Bosses’ bad habits breed employee ‘deviance’
Whether it’s persistently turning up late or microwaving fish in the office kitchen, everyone has the occasional bad workplace habit. But researchers from the University of Exeter have revealed that bosses’ misdemeanours rub off on their teams.
Published in the Journal of Occupational and Organizational Psychology, the study by an international team of researchers found that managers who procrastinate when making decisions and carrying out tasks leave employees feeling less committed to the business and more likely to display abnormal and unpleasant behaviour.
Dr Allan Lee, senior lecturer in organisation studies and management at the University of Exeter’s Business School and one of the experts who led the study said: “We have found procrastination from managers can be detrimental to their staff and companies need to take action to ensure there are better relationships between bosses and employees.”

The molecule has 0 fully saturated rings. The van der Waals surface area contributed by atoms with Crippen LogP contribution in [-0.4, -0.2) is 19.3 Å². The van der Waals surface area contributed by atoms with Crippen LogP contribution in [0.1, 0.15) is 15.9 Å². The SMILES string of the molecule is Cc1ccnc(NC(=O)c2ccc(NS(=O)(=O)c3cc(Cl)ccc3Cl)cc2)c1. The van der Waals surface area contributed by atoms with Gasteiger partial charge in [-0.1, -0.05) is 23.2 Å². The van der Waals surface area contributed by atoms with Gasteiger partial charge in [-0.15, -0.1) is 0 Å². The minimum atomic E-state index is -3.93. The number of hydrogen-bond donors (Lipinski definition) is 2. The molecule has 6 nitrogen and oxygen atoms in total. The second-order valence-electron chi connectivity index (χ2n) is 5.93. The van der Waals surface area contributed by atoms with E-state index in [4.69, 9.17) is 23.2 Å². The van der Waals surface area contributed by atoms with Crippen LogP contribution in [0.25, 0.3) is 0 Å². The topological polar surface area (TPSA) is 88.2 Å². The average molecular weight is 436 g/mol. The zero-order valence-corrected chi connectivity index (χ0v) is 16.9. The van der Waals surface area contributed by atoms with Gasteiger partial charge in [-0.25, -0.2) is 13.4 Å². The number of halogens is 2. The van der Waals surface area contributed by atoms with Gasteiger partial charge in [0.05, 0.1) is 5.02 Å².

The report, From self-defeating to other defeating: examining the effects of leader procrastination on follower work outcomes, evaluated two sets of employees. Of the 290 employees in the first group, some were so affected by their employer’s procrastination that their own actions reportedly escalated from taking unnecessary sick days to becoming abusive to colleagues and stealing office supplies.
In the second study of 250 employees at a Chinese manufacturer, manager procrastination was linked to “deviant [employee] behaviour”.
Dr Lee added that when bosses fail to do their work, knowing it will cause problems for others, it makes staff less committed to their employer.
The researchers suggested staff should uncover the reasons their manager is prone to time-wasting and also take part in any decision-making to help combat the issue.
Lee and his team previously found bosses who had mood swings had the worst impact on workers’ anxiety. Even a poor but consistent relationship with a manager was preferable to one influenced by mood swings.